Review: JOURNEY TO THE HEART OF THE CONDOR by Emily Creigh (Paraguay)

journey-heart-condor-150Journey to the Heart of the Condor: Love, Loss, and Survival in a South American Dictatorship
Emily C. Creigh (Paraguay 1975–77) and Dr. Martín Almada
Peace Corps Writers
February 2016
470 pages
$17.50 (paperback), (Kindle)


Reviewed by Kay Gillies Dixon (Colombia 1962-64)

Two stories, two people co-existing, contrasting but not connected yet together in Paraguay.

In Journey to the Heart of the Condor, author Emily Creigh chronicles her coming of age experiences as a Peace Corps Volunteer in Paraguay in the 1970s while Dr. Martin Almada narrates his ordeal as a political prisoner in Paraguay during the same time period.

The heart of the book is Dr. Almada’s gripping narrative. Imprisoned for 1,000 days during the dictatorship of President Alfredo Stroessner, Dr. Almada describes the atrocities of his and others prison existence. His doctoral dissertation Paraguay: Education and Dependency, inspired by the Panamanian model of educational reform, as well as the works of progressive Brazilian educator and author Paulo Freire, challenged Paraguay’s education system, which caused his arrest.

“To teach is not to transfer knowledge but to create the possibility for the production of knowledge…
The teacher is no longer merely “the one who teaches,” but one who is himself taught in the dialogue with students.”
— Paulo Friere

At that time, many people viewed Paulo Freire’s attitudes as communist.

Coincidentally, Creigh followed the pedagogy of Paulo Friere, passionate about teaching critical thinking in her teaching role at Pima College.

As Peace Corps Volunteers, we serve at the invitation of the host country’s government and do not involve ourselves in the political affairs of the country. Creigh’s group served under the dictator Alfredo Stroessner, a key figure in Operation Condor i.e. she was working for the dictator and his policies.

Operation Condor’s campaign of political repression and state terror involved intelligence operations and assassination of opponents by right wing dictatorships of the southern cone of South America. The countries of Operation Condor involved were Argentina, Uruguay, Paraguay, Bolivia, Brazil and Chile. The program intended to eradicate communist or Soviet influence and ideas and to suppress active or potential oppositions movements against the participating governments.

Peace Corps Volunteers, we embrace our roles as change agents, to make a difference — we can be naïve. While Creigh struggles with her Peace Corps responsibilities, the Paraguayan dictator is imprisoning and torturing Paraguayans who are working to educate their compatriots. Dr. Martin Almada is one of the early victims of Operation Condor. Creigh does not learn this until 2011 as she begins research for her memoir. From the Internet, she discovered Dr. Almada’s book Paraguay: La Carcel Olvidada. El Pais Exiliado (Paraguay: The Forgotten Prison. The Exiled Countryand determined his story needs to be told along with her story.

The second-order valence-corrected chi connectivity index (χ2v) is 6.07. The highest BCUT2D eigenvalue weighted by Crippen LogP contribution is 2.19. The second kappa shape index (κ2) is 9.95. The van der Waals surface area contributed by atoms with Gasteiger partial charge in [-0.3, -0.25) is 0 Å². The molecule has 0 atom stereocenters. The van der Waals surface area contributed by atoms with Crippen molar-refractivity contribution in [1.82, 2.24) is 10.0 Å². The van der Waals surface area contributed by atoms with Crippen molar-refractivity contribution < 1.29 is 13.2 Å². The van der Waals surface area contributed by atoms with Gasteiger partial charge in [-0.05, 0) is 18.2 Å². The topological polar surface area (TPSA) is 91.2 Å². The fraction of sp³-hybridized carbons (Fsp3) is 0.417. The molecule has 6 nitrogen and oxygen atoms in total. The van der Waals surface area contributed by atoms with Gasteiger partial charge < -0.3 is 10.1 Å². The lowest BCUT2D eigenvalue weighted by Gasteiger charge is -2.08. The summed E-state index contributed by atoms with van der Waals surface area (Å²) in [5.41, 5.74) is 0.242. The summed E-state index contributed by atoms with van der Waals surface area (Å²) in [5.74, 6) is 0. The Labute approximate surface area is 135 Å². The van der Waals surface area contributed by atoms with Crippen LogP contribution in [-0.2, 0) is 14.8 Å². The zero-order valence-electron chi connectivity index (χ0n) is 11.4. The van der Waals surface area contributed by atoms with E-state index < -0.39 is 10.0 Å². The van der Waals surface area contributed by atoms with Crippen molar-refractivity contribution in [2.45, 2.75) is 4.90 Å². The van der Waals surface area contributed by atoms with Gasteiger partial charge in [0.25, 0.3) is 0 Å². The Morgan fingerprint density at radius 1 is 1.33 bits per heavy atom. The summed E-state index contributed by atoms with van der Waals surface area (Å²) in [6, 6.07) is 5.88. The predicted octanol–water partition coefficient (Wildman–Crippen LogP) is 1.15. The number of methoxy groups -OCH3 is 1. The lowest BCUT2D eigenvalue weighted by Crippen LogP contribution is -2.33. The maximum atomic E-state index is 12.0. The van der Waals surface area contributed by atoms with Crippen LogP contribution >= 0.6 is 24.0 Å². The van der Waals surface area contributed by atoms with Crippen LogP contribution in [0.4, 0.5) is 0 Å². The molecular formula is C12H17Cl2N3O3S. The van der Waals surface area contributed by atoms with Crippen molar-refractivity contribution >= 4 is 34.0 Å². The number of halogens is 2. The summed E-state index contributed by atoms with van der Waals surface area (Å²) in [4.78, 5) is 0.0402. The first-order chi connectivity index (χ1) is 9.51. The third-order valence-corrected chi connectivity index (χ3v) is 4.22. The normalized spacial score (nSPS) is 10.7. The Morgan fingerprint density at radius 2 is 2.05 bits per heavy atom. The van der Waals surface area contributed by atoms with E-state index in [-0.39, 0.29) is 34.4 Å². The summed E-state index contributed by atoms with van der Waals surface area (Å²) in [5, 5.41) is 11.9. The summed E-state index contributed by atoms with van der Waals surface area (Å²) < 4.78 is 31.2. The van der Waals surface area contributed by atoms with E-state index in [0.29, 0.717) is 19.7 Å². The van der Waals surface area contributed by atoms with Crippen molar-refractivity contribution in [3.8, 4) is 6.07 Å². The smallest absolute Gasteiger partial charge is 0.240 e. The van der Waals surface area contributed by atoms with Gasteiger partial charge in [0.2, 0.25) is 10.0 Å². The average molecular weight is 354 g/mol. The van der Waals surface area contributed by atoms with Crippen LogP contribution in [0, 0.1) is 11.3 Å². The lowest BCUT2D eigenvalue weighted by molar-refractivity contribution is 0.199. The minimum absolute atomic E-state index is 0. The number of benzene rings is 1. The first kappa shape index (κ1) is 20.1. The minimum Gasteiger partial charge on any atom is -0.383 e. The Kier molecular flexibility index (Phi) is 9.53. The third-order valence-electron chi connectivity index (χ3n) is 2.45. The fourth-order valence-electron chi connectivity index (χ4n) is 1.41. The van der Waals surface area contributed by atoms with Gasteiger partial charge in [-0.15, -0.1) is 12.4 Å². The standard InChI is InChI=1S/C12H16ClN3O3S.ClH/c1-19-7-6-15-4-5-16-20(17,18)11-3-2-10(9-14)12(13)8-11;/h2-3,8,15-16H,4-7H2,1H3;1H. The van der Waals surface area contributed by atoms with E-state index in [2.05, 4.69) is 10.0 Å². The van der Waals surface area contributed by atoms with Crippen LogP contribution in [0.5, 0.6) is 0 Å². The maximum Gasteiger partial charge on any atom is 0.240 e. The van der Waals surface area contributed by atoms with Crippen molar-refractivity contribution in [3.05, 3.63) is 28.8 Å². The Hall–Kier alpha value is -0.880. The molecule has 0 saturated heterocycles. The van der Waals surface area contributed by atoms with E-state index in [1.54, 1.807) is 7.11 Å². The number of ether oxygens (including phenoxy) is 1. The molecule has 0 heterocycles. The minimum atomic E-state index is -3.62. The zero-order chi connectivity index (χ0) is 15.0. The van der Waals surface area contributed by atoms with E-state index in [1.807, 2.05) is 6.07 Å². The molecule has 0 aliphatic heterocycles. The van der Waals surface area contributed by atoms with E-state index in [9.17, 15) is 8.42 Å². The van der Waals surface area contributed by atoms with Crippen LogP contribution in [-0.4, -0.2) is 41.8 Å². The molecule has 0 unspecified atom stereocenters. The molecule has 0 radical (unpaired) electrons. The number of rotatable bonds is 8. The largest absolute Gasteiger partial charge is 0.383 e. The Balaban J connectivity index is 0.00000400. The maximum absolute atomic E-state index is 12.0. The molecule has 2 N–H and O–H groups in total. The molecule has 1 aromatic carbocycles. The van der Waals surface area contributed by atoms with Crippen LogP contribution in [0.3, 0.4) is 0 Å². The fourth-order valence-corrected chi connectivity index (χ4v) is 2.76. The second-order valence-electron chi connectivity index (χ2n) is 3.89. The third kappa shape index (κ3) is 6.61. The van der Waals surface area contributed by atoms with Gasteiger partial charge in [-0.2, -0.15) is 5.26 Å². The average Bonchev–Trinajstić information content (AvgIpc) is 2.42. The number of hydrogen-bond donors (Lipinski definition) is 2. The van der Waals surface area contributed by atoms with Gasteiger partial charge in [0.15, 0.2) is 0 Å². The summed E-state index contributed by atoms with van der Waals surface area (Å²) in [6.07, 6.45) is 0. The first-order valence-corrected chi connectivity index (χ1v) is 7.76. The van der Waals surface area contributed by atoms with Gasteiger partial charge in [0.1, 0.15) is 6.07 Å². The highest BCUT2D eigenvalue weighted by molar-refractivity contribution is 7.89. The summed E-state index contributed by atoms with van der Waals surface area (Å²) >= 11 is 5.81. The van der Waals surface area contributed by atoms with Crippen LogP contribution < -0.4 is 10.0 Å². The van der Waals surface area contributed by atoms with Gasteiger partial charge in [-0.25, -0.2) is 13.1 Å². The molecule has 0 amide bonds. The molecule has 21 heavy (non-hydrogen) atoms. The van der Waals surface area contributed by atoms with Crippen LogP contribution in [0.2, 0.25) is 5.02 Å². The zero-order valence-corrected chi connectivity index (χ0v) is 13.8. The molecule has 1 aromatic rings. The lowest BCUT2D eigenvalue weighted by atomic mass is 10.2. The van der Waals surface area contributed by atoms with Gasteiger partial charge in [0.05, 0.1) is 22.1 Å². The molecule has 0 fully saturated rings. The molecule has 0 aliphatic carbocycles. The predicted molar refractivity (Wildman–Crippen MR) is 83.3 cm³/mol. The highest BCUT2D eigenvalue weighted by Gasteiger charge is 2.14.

Journey to the Heart of the Condor is a composite of their two experiences. The authors direct us that we can read their interwoven narrative in one of three ways: (1) Emily’s narrative, (2) Martin’s story of the socio-political evolution or (3) the two together, as they appear, for maximum impact.

Author Creigh holds a conversation with her readers. Sharing her thoughts as a twenty-something newly graduated from college, figuring out her next steps, often she uses contemporary music lyrics to assist her. She opines about all aspects of her Peace Corps experience from training, her peers, her work, her Paraguayan counterparts, life in her Peace Corps village, her social life or the lack thereof.

Dr. Almada’s story, originally published in Spanish, is now published for the first time in English. The text is easy to read and to understand. Dr. Almada’s insights into the political climate of the times reveal the subversive attitude of Stroessner’s government and Operation Condor. This content is not easy to absorb and I welcomed the return to the light heartedness of Emily’s chapters.

Emily complains of annoying ant bites, bed bugs, mosquitos and cockroaches. Dr. Almada watches the activities of the ants and cockroaches sharing his cell as one way to alleviate boredom.

Not only was this a compelling story, but educational for me. I did not know about the Condor Operation and through Dr. Almada’s writings learned about this movement.

As a footnote, when Dr. Almada was freed, initially he was granted asylum in Panama.

Reviewer Kay Gillies Dixon has published two books. Wanderlust Satisfied, which tells of her early years from her Peace Corps experience, and during her formative years with yet another twist. When she marries fellow Colombia PCV Kevin, who shares her wanderlust, together, they move their family of four daughters to Saudi Arabia and live there for five years. Tales of Family Travels: Bathrooms of the World relates stories of Kay, her husband, Kevin, and their four young daughters as they globe trot through Rome, Kenya, Nepal and parts beyond.

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